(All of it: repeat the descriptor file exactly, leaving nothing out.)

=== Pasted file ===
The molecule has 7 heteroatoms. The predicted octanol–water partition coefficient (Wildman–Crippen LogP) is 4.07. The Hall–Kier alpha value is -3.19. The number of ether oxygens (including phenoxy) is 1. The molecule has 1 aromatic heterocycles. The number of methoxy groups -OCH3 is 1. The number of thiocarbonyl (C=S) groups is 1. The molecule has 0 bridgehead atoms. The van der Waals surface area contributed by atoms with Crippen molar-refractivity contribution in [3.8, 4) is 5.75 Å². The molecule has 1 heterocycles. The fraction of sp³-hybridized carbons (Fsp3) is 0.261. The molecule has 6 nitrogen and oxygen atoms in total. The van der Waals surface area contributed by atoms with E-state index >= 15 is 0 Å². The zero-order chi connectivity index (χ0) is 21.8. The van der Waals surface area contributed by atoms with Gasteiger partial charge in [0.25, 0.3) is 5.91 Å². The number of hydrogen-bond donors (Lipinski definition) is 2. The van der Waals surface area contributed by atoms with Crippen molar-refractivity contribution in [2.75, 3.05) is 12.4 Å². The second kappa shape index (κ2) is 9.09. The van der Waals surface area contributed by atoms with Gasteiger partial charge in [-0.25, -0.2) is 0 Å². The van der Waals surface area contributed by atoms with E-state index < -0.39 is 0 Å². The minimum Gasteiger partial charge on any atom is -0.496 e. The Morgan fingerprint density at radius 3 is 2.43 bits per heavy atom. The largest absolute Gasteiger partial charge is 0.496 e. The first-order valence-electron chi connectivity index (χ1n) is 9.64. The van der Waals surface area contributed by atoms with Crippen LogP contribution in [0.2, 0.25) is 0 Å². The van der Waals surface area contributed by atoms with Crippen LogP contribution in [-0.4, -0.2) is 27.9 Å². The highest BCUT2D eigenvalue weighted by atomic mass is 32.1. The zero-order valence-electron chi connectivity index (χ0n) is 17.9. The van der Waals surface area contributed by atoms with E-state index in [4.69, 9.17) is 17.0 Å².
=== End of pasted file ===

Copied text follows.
The molecule has 7 heteroatoms. The predicted octanol–water partition coefficient (Wildman–Crippen LogP) is 4.07. The Hall–Kier alpha value is -3.19. The number of ether oxygens (including phenoxy) is 1. The molecule has 1 aromatic heterocycles. The number of methoxy groups -OCH3 is 1. The number of thiocarbonyl (C=S) groups is 1. The molecule has 0 bridgehead atoms. The van der Waals surface area contributed by atoms with Crippen molar-refractivity contribution in [3.8, 4) is 5.75 Å². The molecule has 1 heterocycles. The fraction of sp³-hybridized carbons (Fsp3) is 0.261. The molecule has 6 nitrogen and oxygen atoms in total. The van der Waals surface area contributed by atoms with E-state index >= 15 is 0 Å². The zero-order chi connectivity index (χ0) is 21.8. The van der Waals surface area contributed by atoms with Gasteiger partial charge in [0.25, 0.3) is 5.91 Å². The number of hydrogen-bond donors (Lipinski definition) is 2. The van der Waals surface area contributed by atoms with Crippen molar-refractivity contribution in [2.75, 3.05) is 12.4 Å². The second kappa shape index (κ2) is 9.09. The van der Waals surface area contributed by atoms with Gasteiger partial charge in [-0.25, -0.2) is 0 Å². The van der Waals surface area contributed by atoms with E-state index < -0.39 is 0 Å². The minimum Gasteiger partial charge on any atom is -0.496 e. The Morgan fingerprint density at radius 3 is 2.43 bits per heavy atom. The largest absolute Gasteiger partial charge is 0.496 e. The first-order valence-electron chi connectivity index (χ1n) is 9.64. The van der Waals surface area contributed by atoms with Crippen LogP contribution in [0.2, 0.25) is 0 Å². The van der Waals surface area contributed by atoms with Crippen LogP contribution in [-0.4, -0.2) is 27.9 Å². The highest BCUT2D eigenvalue weighted by atomic mass is 32.1. The zero-order valence-electron chi connectivity index (χ0n) is 17.9. The van der Waals surface area contributed by atoms with E-state index in [4.69, 9.17) is 17.0 Å².